Supporting the Policy Environment for Economic Development

The tourism sector and the resource boom – the situation is bad now, without a plan it will only get worse

In partnership with CTA, SPEED is currently undertaking a series of studies into the potential impacts of the resource boom on key sectors of the economy. We have just received the interim results of the study into tourism competitiveness. The report makes alarming reading.

Competitiveness in tourism is defined as the ability of a destination to optimize its attractiveness for residents and non-residents, to deliver quality, innovative, and attractive tourism services to consumers (i.e. providing value for money) and to gain market share in domestic and global markets.

The report begins with an analysis of the current situation of tourism in the country, looking at three key value chains – business, island, and coastal or beach tourism. The report finds that Mozambique is a highly uncompetitive tourism destination in most of its leisure tourism value chains. Of all tourist arrivals to Mozambique in 2013, the majority (55%) are either for business purposes or for visiting friends and relatives (VFR).  While these segments  have always dominated the Mozambican tourism industry, the influx of foreign investment into the oil & gas and mining sectors positions these segments to be unique beneficiaries of the current extractive boom. Despite this, the tourism industry is unbalanced and uncompetitive and is characterized by the following:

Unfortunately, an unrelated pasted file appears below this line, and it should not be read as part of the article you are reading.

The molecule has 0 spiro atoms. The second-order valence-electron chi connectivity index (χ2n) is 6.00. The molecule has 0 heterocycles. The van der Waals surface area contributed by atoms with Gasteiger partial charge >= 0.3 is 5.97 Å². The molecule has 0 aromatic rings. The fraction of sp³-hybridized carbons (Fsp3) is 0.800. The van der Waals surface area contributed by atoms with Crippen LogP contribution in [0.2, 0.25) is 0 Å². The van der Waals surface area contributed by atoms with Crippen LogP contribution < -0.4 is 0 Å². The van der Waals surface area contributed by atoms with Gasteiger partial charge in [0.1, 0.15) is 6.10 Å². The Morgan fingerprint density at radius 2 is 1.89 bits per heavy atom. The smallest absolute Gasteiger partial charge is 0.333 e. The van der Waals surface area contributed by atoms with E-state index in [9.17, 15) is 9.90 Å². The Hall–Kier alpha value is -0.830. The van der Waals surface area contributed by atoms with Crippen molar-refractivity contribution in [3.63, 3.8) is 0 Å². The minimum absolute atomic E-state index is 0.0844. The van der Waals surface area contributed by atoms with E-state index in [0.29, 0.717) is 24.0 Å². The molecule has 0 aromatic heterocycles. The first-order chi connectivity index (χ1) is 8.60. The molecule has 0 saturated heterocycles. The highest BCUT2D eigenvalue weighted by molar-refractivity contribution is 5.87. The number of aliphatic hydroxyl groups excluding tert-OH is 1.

• Stagnation of the leisure tourism market and growth in the business and VFR segments, with a concomitant shift in private sector tourism investment (i.e. from resorts to business hotels and facilities.);
  • Main leisure tourism product (island tourism) is sold primarily as a complement to the tourism products in South Africa, Botswana, and Namibia, which do not have a comparative product;
  • Predominance of regional visitors, particularly from South Africa, who represent approximately 45% of the total market. This makes the Mozambican tourism industry highly vulnerable to economic and political shocks in the region;

The most comprehensive data on tourism competitiveness is the World Economic Forum’s (WEF) Travel and Tourism Competitiveness Report.  The most recent edition of the WEF Report ranked Mozambique 125th out of 140 countries, behind Tanzania, Namibia, Malawi and Zimbabwe.  In eleven of the fourteen indicators of competitiveness used by the WEF, Mozambique ranks below the 50th percentile for all countries.  Each of these indicators represents a potential constraint to improved competitiveness, meaning that Mozambican firms suffer hindrances throughout the business enabling environment. When taken as a whole, these constraints result in increased operational costs, diminished revenue and thus reduce profitability, and determine whether a firm is able to remain in the market.

Quantitative evidence of the effect of constraints at the firm-level does not exist for Mozambique and is essential to a profound debate about how to prioritize policy reform for the sector. The report SPEED is currently developing seeks to address this gap.